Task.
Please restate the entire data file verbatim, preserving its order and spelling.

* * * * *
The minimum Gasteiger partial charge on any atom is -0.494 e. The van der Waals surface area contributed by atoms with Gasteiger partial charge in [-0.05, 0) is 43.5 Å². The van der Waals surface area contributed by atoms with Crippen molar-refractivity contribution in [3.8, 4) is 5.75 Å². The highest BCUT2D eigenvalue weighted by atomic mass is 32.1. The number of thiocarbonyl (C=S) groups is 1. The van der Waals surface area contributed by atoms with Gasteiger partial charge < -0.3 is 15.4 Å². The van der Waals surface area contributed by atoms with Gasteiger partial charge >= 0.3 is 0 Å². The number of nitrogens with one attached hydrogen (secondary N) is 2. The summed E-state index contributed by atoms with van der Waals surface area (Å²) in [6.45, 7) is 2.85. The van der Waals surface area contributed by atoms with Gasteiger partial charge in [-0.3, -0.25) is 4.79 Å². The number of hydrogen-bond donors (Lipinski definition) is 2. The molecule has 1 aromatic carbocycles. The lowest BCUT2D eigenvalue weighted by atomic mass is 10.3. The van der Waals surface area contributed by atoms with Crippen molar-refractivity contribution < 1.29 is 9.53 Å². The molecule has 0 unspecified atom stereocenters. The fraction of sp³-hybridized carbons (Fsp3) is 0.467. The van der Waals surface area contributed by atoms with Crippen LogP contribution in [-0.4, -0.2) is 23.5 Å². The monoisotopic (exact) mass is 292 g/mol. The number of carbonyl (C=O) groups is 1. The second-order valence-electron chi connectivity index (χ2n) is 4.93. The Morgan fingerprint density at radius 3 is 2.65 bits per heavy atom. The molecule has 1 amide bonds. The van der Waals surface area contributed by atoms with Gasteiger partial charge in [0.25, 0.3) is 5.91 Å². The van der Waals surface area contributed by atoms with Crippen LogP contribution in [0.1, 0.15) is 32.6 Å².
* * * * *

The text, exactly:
The minimum Gasteiger partial charge on any atom is -0.494 e. The van der Waals surface area contributed by atoms with Gasteiger partial charge in [-0.05, 0) is 43.5 Å². The van der Waals surface area contributed by atoms with Crippen molar-refractivity contribution in [3.8, 4) is 5.75 Å². The highest BCUT2D eigenvalue weighted by atomic mass is 32.1. The number of thiocarbonyl (C=S) groups is 1. The van der Waals surface area contributed by atoms with Gasteiger partial charge < -0.3 is 15.4 Å². The van der Waals surface area contributed by atoms with Gasteiger partial charge >= 0.3 is 0 Å². The number of nitrogens with one attached hydrogen (secondary N) is 2. The summed E-state index contributed by atoms with van der Waals surface area (Å²) in [6.45, 7) is 2.85. The van der Waals surface area contributed by atoms with Gasteiger partial charge in [-0.3, -0.25) is 4.79 Å². The number of hydrogen-bond donors (Lipinski definition) is 2. The molecule has 1 aromatic carbocycles. The lowest BCUT2D eigenvalue weighted by atomic mass is 10.3. The van der Waals surface area contributed by atoms with Crippen molar-refractivity contribution < 1.29 is 9.53 Å². The molecule has 0 unspecified atom stereocenters. The fraction of sp³-hybridized carbons (Fsp3) is 0.467. The van der Waals surface area contributed by atoms with Crippen LogP contribution in [-0.4, -0.2) is 23.5 Å². The monoisotopic (exact) mass is 292 g/mol. The number of carbonyl (C=O) groups is 1. The second-order valence-electron chi connectivity index (χ2n) is 4.93. The Morgan fingerprint density at radius 3 is 2.65 bits per heavy atom. The molecule has 1 amide bonds. The van der Waals surface area contributed by atoms with Gasteiger partial charge in [0.25, 0.3) is 5.91 Å². The van der Waals surface area contributed by atoms with Crippen LogP contribution in [0.1, 0.15) is 32.6 Å².